In a broad sense, plausibility is usually used as another name for “reasonable.” Let’s say you wanted to check a normal model, obtained from a sample, to see if it is a reasonable model for the population. An effective way to check the assumption that a normal model is plausible is to create a normal probability plot from the sample data (Johnson, 2009).
Various statistics can also be plausible, in the “reasonable” sense of the word. For example, you could say that a point estimate is a plausible value for a parameter: it isn’t exact, but it’s a reasonable estimate.
Depending on the author though, “plausibility” could also mean “probability.” For example, the “plausible” in following statement about hypothesis testing could easily be switched out for the word “probable”:
“If the probability is large then the null is plausible and we cannot reject the null hypothesis” ~ (Rao, n.d.)
Similarly, the same could be said about “plausible values” here being swapped for “probable values”:
“On the other hand, if we report a range of plausible values – a confidence interval – we have a good shot at capturing the parameter.” ~ (Libretexts)
The two words have been confused for many centuries, and the failure of what Ramirez and Selin (2013) call “… unsatisfactory and unproductive distinctions” between the two terms is one reason why it’s very hard to pin down a catch-all definition. To muddle the situation even further, plausible and likelihood are often used synonymously.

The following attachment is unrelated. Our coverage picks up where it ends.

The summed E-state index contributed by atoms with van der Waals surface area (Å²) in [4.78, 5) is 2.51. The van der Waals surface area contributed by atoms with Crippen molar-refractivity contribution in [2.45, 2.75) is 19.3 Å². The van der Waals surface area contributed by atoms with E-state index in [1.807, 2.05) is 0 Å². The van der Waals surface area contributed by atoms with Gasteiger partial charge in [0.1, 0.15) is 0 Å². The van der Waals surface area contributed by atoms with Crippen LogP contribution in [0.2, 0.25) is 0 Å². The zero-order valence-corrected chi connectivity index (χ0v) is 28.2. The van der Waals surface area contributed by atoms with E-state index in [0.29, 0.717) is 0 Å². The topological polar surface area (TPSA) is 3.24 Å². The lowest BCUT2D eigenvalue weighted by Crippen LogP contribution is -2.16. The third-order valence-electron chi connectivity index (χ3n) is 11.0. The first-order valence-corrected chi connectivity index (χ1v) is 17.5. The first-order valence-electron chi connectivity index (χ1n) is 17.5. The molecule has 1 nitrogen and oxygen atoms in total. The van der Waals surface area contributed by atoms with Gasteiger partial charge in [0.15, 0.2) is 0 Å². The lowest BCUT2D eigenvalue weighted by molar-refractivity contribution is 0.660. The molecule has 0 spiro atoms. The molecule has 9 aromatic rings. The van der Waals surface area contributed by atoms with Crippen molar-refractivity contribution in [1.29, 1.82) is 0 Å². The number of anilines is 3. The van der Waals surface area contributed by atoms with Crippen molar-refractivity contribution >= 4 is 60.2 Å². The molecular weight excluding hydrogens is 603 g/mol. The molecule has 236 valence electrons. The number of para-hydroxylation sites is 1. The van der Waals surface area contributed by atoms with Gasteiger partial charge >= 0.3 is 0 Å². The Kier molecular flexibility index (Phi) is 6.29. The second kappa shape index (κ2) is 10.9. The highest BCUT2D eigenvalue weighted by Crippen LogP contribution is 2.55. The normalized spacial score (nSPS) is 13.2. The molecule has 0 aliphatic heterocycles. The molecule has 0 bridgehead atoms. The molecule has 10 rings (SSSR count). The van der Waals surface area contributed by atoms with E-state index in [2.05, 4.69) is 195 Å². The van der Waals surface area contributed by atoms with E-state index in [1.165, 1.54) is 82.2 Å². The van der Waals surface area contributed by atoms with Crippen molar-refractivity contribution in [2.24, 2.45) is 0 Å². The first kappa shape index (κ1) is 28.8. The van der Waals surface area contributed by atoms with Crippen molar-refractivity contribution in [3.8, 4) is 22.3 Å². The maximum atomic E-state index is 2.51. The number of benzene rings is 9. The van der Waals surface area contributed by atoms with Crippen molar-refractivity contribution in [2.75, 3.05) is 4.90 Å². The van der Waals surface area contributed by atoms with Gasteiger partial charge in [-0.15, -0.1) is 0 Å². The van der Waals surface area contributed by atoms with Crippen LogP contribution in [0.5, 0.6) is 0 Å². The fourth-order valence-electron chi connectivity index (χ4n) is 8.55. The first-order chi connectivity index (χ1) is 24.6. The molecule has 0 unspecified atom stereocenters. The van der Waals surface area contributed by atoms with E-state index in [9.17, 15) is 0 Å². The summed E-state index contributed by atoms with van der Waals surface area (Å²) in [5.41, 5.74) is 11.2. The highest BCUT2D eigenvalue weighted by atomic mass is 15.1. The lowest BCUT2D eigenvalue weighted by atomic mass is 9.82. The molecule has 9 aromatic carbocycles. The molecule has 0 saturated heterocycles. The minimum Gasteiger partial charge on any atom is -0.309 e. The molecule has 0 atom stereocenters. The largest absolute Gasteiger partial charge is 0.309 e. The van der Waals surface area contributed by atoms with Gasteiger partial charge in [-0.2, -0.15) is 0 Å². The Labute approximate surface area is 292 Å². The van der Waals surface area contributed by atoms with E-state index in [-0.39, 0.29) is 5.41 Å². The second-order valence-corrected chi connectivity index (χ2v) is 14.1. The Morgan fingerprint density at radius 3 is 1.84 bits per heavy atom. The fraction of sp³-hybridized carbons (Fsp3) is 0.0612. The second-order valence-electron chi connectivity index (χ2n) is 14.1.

The takeaway? Use caution when reading any article that mentions plausibility, to be sure of the specific author’s intent.
While “plausibility” is an oft-confused term, plausibility measure is relatively well defined. A plausibility measure is an approach to measuring uncertainty—an element in partially ordered space. The term does have surprisingly little structure, as just about every approach to calculating statistical uncertainty can be called a plausibility measure (Friedman & Halpern, 2013).
Friedman, N. & Halpern, J. (2013). Plausibility Measures: A User’s Guide. Retrieved February 3, 2020 from: https://www.cs.cornell.edu/home/halpern/papers/plausibility_manual.pdf
Johnson, R. (2009). Statistics: Principles and Methods. John Wiley & Sons.
Libretexts. Confidence Intervals.
Ramirez, R. & Selin, C. (2013). Plausibility and Probability in Scenario Planning. Retrieved February 3, 2020 from: http://citeseerx.ist.psu.edu/viewdoc/download?doi=10.1.1.982.6035&rep=rep1&type=pdf
Rao, S. (n.d.). Understanding Hypothesis Tests.
Need help with a homework or test question? With Chegg Study, you can get step-by-step solutions to your questions from an expert in the field. Your first 30 minutes with a Chegg tutor is free!
Comments? Need to post a correction? Please post a comment on our Facebook page.